Anita Collins and Angie Hurd McDowell, Kentucky

Eastern Kentucky Twins Were 'Raised Right'

Twin sisters Anita Collins and Angie Hurd have been donating blood together since high school because their mom and teachers taught them it's the right thing to do.

Even after 52 years, there are few things twin sisters Angie Hurd and Anita Collins don’t do together.

They came into this world seven minutes apart, they grew up side by side, and they live just a few minutes down the road from one another. 

They even donate blood together.

That lifesaving bond began in high school 34 years ago. McDowell High School was hosting a blood drive, and the sisters were starting to come into their own.

“We registered to vote that same week, so I guess we were doing adult stuff,” Angie said. “The teachers we had were my motivation. They were really good role models, and they encouraged us, the senior class, to donate. It just started from there.”

Said Anita: “It was easy to do, I remember that. I remember being really nervous about it and then when it was over, I was like, you know, that wasn’t very hard. That’s something I could continue to do.”

And continue to donate they have – oftentimes together.

Over the last four decades, they’ve donated regularly for Big Blue Crush. They have frequented the McDowell Appalachian Regional Hospital mobile drive. They rushed in to give blood when planes struck the World Trade Center towers on Sept. 11, 2001.

One of their favorite things to do together is to make the 35-minute drive into town and give blood at the Pikeville Donor Center. When their mother could still donate, she’d join them and make a day out of it – a little shopping, some lunch and lifesaving donations together.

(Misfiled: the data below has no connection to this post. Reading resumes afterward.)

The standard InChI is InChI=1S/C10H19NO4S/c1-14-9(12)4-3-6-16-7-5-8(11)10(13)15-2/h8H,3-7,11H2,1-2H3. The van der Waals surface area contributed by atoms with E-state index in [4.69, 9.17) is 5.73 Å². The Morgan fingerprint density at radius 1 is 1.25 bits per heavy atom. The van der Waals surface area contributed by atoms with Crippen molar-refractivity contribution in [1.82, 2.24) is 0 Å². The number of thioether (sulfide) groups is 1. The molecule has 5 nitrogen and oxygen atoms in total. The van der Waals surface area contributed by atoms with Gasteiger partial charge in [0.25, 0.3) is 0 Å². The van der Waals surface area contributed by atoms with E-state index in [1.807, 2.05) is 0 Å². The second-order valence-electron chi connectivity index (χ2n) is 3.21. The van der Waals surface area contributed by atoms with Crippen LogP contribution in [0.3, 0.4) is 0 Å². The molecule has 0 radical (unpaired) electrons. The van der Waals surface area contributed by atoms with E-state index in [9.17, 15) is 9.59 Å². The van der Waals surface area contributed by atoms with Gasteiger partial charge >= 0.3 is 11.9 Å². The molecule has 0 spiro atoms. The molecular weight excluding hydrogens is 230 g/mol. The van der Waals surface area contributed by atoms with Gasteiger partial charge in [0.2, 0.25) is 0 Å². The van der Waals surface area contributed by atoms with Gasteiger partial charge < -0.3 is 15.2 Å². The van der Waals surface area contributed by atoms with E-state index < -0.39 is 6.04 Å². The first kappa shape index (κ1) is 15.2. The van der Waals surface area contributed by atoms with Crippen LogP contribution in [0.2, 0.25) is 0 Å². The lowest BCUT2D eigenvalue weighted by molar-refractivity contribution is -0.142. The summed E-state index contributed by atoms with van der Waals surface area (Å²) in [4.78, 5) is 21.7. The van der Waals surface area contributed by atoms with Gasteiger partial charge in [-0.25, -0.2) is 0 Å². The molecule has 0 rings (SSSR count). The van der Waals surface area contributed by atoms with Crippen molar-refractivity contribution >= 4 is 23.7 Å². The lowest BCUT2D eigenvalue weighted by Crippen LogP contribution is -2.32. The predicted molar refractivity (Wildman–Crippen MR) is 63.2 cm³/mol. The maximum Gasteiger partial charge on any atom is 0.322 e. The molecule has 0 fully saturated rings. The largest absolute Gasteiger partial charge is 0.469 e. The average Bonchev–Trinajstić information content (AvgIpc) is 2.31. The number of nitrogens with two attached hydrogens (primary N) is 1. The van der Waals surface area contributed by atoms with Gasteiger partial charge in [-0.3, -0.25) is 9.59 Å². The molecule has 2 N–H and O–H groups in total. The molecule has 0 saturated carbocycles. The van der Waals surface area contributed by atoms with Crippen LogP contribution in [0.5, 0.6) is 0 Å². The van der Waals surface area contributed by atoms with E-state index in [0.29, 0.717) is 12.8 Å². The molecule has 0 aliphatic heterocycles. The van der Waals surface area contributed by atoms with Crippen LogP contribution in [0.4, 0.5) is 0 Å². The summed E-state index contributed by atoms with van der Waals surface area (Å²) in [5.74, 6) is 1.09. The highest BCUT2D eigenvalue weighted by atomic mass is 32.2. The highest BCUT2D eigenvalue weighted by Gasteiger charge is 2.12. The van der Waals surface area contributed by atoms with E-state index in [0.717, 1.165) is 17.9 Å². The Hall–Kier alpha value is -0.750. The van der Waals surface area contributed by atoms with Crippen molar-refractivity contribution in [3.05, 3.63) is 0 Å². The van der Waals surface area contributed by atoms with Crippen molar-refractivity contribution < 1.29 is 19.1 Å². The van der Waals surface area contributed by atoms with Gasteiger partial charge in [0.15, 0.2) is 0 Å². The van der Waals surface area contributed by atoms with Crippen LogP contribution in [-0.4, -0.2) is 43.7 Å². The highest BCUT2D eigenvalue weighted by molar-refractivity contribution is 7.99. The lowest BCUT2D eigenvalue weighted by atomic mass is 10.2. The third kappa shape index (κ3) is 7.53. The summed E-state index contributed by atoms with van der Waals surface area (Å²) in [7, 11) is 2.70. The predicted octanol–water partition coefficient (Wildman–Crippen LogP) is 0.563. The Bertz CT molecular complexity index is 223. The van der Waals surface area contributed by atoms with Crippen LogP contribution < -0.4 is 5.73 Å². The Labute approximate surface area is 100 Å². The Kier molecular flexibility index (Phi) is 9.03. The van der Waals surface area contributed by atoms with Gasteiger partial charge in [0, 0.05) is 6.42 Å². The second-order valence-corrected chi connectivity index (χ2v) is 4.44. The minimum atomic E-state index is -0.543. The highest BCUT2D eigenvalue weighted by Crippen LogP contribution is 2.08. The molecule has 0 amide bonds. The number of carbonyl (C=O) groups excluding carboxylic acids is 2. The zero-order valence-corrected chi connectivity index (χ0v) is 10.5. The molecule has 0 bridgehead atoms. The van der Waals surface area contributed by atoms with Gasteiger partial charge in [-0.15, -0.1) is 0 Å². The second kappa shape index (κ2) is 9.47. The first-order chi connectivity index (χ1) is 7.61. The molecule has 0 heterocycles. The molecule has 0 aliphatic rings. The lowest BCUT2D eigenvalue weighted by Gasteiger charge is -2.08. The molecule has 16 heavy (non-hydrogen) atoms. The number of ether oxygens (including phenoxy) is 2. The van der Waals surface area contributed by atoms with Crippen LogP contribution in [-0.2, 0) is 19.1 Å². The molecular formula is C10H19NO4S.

Their mother can no longer give because of health reasons, but her influence played a big role in the twins becoming lifelong donors.

“Mom raised us right,” Anita said.

Angie and Anita donate because they were taught to “do the right thing for no reason,” but Anita’s health scare a few years ago reinforced the importance.

Anita was experiencing extreme fatigue, to the point where she could barely walk to her mailbox in the front yard without getting winded. A visit to the doctor revealed Anita’s hemoglobin was at seven, well below the normal range of 12-15 for a female.

“Knowing who gets the blood is important to me,” Anita said. “I needed it. I really didn’t know who got the blood after donating it. I thought it was only for like car wrecks and surgeries, but knowing it was people like me, that’s motivated me even more – to help others.”

Angie recently made her first platelet donation on her own while her sister was sidelined with anemia. She said the Pikeville staff walked her through every step of the process, but what surprised and delighted her to hear was how beneficial platelets are to cancer patients. Angie and Anita’s family and friends have been impacted by cancer.

“You never know when someone might need blood or someone you know might need it,” Angie said. “A little needle is nothing compared to what you would do for someone you loved.”

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About Kentucky Blood Center

Celebrating 55 years of saving lives in Kentucky, KBC is the largest independent, full-service, nonprofit blood center in Kentucky. Licensed by the FDA, KBC’s sole purpose is to collect, process and distribute blood for patients in Kentucky. KBC provides services in 90 Kentucky counties and has donor centers in Lexington, Louisville, Frankfort, Pikeville, Somerset and the Tri-County area.